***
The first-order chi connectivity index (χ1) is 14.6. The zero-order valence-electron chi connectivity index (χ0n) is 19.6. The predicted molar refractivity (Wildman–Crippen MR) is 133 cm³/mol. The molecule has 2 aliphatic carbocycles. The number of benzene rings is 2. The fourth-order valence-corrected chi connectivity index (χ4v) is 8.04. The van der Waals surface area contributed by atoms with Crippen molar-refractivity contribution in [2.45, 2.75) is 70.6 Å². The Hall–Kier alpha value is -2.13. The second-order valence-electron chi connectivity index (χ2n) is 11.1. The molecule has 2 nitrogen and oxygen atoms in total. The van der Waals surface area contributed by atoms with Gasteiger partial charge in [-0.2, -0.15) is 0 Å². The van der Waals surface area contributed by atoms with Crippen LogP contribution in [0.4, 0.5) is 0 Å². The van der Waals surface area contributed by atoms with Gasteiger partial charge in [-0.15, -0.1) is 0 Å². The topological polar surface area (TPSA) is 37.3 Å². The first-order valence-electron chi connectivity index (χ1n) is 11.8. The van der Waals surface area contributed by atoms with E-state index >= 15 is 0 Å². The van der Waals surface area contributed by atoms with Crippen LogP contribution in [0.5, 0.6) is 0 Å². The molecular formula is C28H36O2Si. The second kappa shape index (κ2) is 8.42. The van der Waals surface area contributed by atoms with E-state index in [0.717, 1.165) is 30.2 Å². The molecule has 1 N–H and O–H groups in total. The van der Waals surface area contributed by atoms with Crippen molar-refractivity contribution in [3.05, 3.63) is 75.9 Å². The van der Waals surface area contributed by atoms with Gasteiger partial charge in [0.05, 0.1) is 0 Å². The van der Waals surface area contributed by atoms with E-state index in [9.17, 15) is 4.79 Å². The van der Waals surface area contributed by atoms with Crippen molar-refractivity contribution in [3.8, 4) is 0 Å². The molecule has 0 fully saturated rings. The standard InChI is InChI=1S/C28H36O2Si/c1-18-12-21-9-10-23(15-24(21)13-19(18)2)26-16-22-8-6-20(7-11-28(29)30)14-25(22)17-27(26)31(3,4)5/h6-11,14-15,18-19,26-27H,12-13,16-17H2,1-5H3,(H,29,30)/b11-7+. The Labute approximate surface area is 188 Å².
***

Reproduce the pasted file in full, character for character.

The first-order chi connectivity index (χ1) is 14.6. The zero-order valence-electron chi connectivity index (χ0n) is 19.6. The predicted molar refractivity (Wildman–Crippen MR) is 133 cm³/mol. The molecule has 2 aliphatic carbocycles. The number of benzene rings is 2. The fourth-order valence-corrected chi connectivity index (χ4v) is 8.04. The van der Waals surface area contributed by atoms with Crippen molar-refractivity contribution in [2.45, 2.75) is 70.6 Å². The Hall–Kier alpha value is -2.13. The second-order valence-electron chi connectivity index (χ2n) is 11.1. The molecule has 2 nitrogen and oxygen atoms in total. The van der Waals surface area contributed by atoms with Gasteiger partial charge in [-0.2, -0.15) is 0 Å². The van der Waals surface area contributed by atoms with Crippen LogP contribution in [0.4, 0.5) is 0 Å². The van der Waals surface area contributed by atoms with Gasteiger partial charge in [-0.15, -0.1) is 0 Å². The topological polar surface area (TPSA) is 37.3 Å². The first-order valence-electron chi connectivity index (χ1n) is 11.8. The van der Waals surface area contributed by atoms with E-state index >= 15 is 0 Å². The van der Waals surface area contributed by atoms with Crippen LogP contribution in [0.5, 0.6) is 0 Å². The molecular formula is C28H36O2Si. The second kappa shape index (κ2) is 8.42. The van der Waals surface area contributed by atoms with E-state index in [0.717, 1.165) is 30.2 Å². The molecule has 1 N–H and O–H groups in total. The van der Waals surface area contributed by atoms with Crippen molar-refractivity contribution in [3.05, 3.63) is 75.9 Å². The van der Waals surface area contributed by atoms with Gasteiger partial charge in [0.05, 0.1) is 0 Å². The van der Waals surface area contributed by atoms with E-state index in [9.17, 15) is 4.79 Å². The van der Waals surface area contributed by atoms with Crippen molar-refractivity contribution in [3.8, 4) is 0 Å². The molecule has 0 fully saturated rings. The standard InChI is InChI=1S/C28H36O2Si/c1-18-12-21-9-10-23(15-24(21)13-19(18)2)26-16-22-8-6-20(7-11-28(29)30)14-25(22)17-27(26)31(3,4)5/h6-11,14-15,18-19,26-27H,12-13,16-17H2,1-5H3,(H,29,30)/b11-7+. The Labute approximate surface area is 188 Å².